The starting point of the reflection cannot fail to take into account the claims of the United States Geological Institute, according to which 20% of the world’s oil and gas resources are found in the Arctic. According to the Russian energy ministry there would be double the oil available in Saudi Arabia. Vladimir Pachkov warns us that these are hypotheses, not certainties, thus recalling the rumors that the competition for the Arctic would chase resources that would not exist. In fact, Russia is in the Arctic with Europeans and North Americans, in articles the United States and Canada and their approach, in addition to resources, looks “to using the Arctic as a demonstration of great power, both in an attempt to present an alternative civilization to ‘West, and to secure the largest possible share of territory for Russia’.

So some see the Arctic as an opportunity to regain a great power status after the sorrows of the past, others “instead see the Arctic in a more mystical way, as an element in the construction of the identity of the Russian Federation and in the fulfillment of its mission. Both believe that the Arctic represents Russia’s last chance and an opportunity to take revenge on history, which took away her Empire”.

The ideologue could not be missing Alexander Dugin in this presentation, For him, “the domination of the north makes mythical sense and is also a prerequisite for the fulfillment of Russia’s mission in the world. It’s not just about ideas. The Eurasian youth movement, ideologically inspired by Dugin, has organized demonstrations in support of Russian territorial claims in the Arctic. The leader of this movement, Aleksandr Bogdanov, says that the Arctic is not only important for its economic aspect, but it is a land of heroism, of overcoming difficulties, a symbol of great value for the country”. The communists could not be missing either, and the article quotes their ideologist, Alexander Prokhanov, who said in this regard: “The Russian people are struggling to say goodbye to their eastern and southern conscience, and replace it with a northern conscience. Now everything in Russia is connected to the Arctic: from security to clean water to energy sources. Now, as in the past, the Arctic is becoming an object of desire and concern. It is the area that has no solution of continuity between Russia and the rest of the world”.

In short, the Arctic as well as material wealth is also spiritual wealth for all of them, almost as if the Arctic becomes the possible place of rediscovered unity, obviously in the name of the Russian mission.

And Putin? At the Arctic Forum in September 2010, Putin (then prime minister) said: “While we care for the balanced development of Russia’s north, we work at the same time to strengthen our ties with neighbors in our common Arctic home. We think it is very important to consider the Arctic as an area of ​​peace and cooperation. Our belief is that the Arctic should be a platform for cooperation in the fields of the economy, security, science, education and preservation of the cultural heritage of the north.” The article explains very well how civilizing competition with the West can take shape, and competition does not mean opposition, but working together to solve common problems. In September 2010, the first international forum was held in Moscow, entitled, Arctic, a region of dialogue”.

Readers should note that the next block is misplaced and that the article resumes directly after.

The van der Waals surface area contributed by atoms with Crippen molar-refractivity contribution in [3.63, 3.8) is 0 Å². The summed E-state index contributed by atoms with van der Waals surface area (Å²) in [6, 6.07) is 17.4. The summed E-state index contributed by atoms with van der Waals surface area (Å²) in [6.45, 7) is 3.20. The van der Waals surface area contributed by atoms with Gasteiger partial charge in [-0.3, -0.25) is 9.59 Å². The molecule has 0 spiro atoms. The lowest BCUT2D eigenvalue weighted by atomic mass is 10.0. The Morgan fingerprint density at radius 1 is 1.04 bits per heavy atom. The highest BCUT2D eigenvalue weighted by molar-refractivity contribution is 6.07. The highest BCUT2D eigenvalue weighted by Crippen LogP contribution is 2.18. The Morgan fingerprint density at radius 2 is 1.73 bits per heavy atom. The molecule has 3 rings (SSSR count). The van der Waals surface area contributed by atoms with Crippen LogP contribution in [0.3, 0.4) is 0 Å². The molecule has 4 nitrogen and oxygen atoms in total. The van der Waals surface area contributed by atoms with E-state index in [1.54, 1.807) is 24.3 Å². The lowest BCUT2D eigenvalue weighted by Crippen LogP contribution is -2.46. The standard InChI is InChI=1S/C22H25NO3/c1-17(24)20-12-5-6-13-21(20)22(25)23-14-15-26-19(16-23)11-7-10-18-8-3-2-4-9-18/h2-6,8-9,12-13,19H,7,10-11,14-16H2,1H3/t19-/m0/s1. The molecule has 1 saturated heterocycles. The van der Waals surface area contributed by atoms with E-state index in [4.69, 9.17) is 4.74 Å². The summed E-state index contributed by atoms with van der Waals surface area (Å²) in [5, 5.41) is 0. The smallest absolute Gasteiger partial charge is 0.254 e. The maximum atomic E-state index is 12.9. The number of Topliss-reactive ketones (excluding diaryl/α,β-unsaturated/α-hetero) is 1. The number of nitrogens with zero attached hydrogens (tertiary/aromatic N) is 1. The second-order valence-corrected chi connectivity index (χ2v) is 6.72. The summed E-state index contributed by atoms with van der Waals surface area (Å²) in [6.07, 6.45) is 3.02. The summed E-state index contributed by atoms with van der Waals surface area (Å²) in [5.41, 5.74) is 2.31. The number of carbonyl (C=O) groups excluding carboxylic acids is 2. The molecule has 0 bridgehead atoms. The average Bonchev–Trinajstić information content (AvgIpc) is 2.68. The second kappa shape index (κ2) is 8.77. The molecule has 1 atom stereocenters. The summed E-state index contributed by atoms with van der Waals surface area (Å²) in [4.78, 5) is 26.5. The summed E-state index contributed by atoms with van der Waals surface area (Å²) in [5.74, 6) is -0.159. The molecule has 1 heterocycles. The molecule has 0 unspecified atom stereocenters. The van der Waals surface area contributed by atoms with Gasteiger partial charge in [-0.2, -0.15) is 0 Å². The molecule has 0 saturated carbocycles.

Here we are at the author’s conclusions: “Russia is a member of the various international institutions in the region, in particular of the Arctic Council. Despite international competition, collaboration between scientists will continue in the future. The Arctic, despite all the contradictions and differences of interests and opinions, could be an opportunity for cooperation between Russia and Western countries. Certainly for the Russian Federation, there are more differences of opinion with Canada and the United States – for example, with Canada on the “Northwest Passage” and with the United States on the division of the Barents Sea – than with the of Northern Europe. With these countries it could develop bilateral projects in the Arctic. For Russia, this northward orientation is an important dimension of relations with Europe in general. For Europe, the ability to cooperate with Russia in this region can be a valid model also for other areas and regions where, unfortunately, insurmountable contrasts have been registered so far”.

Russia in the Arctic (between realpolitik and mythologies) explained by Civiltà Cattolica –